The Ultimate Sin Tax

by Michelle Lasley

Michelle Lasley is a mother, wife in Pacific Northwest learning to balance green dreams with budget realities.

January 26, 2009


Categories: The Balancing Act

Read this, then come back:  Brothels Ask to Be Taxed, but Official Sees a Catch –

Several years ago, when I was living in Lansing, Michigan in a quaint apartment near the intersection of Kalamazoo and Pennsylvania, the LSJ came out with an article, front pager even, that said something about “the oldest profession” and the problems it was creating for dear, quiet Kalamazoo St (or was it Ave?).

It seems quite ironic to me, all these wars we are fighting.  We believe that we are free, yet we have Wars on Poverty, Wars on Drugs, Wars on Terrorists, Wars on Bad Schools, the list goes on.  When do we take a look at the accounting and see if our efforts, physical and monetary, are adding up?  When do we see how the balance sheet really balances?  Are we putting more money into a system and yielding fewer results as the years go on?  When the War on Drugs started, what were the major drugs of the day: LCD, marijuana, heroin?  What do we have today?  I think we have a longer list.  Today, we also have cocaine, meth, crystal meth (are they the same thing?), pot laced with bad stuff, date-rape drugs, etc.  So, we’ve emptied all this money into defeating a problem that is actually defeating us.

I think the same could be said of prostitution.  The LSJ recognized it, many of us recognize it, it’s the oldest profession.  That means, about the time we humans were created our desire for extramarital affairs rose too.  I know this will irk many a Christian (and probably other religious folk too), but let’s think about this for a minute.  We live in a state where we have a Freedom of Religion.  If you’re Christian, we’re taught to “render unto Caesar what is Caesar’s.”  That means that as Christians we abide by our code and pay our taxes to Caesar, and while we are on this earth we abide by both laws.  Winding our American beliefs into that, it also means that we should let the atheists do their thing, while we Christians do our thing and the Muslims do their thing and the Puritans do their thing.  It is our job as Christians to show people with our actions the right path as we understand it.  But, should we do that in the legislator?  I think to a point, yes, but regarding things like prostitution, the oldest profession in the world, we should concede defeat and tax it.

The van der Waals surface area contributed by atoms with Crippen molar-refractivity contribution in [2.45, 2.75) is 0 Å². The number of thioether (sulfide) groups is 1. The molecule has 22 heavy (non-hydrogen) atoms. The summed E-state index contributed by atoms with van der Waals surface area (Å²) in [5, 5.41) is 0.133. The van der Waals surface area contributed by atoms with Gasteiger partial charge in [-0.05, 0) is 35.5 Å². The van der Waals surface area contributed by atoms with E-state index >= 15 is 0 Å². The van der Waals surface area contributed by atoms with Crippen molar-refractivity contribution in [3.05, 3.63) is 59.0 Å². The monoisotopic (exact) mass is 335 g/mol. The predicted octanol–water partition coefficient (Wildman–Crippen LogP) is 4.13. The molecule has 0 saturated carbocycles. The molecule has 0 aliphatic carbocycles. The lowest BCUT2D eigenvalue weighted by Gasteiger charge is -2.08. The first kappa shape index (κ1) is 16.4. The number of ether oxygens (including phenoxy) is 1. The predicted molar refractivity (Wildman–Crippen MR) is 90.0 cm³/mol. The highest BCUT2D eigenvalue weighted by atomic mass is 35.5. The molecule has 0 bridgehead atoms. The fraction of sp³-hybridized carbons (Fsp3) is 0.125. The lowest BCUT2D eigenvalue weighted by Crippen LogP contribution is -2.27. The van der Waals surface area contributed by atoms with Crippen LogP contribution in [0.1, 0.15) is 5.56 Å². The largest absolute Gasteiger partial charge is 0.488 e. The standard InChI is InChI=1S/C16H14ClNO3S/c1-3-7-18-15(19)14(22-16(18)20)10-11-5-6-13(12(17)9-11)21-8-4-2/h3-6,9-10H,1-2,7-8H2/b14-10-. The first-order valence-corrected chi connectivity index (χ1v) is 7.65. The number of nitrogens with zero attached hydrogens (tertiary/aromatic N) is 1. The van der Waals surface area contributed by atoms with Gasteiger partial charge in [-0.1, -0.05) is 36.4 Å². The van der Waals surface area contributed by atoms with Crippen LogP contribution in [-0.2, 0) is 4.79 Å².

Most of Nevada does that.  The article states as long as a county is under a certain population, 400,000 residents, prostitution has been legal since 1971.  This excludes Las Vegas, our famed sin city.  The more conservative legislature of Nevada refuses a hearing to Nevada’s Brothel Association, who wants to create a larger tax base on Brothels.  The leader, Flint, states it would be an insurance policy, and others speculate it would open the door for legalizing prostitution throughout the rest of Nevada.  And this makes the more conservative legislature balk at the idea.

I wonder, should we be jumping at the idea of any possible increase in tax revenue, even if it makes our morals shrivel?  The War on Prostitution, though, is a war we are likely going to lose.  So, again, why not concede defeat, tax it, regulate it, and put some of those taxes to good use.  We already have lotteries where we tax the poor to pay for the schools, why not do the same here?

1 Comment

  1. Kendall

    Brilliant! why do we try to legislate morality? It is not the job of a free republic. They will never win at demonizing people’s desire. It is a game of cat and mouse that wastes tax dollars. Stop filling our prison’s with people who are not criminals. Rise up!, and take back personal freedom.

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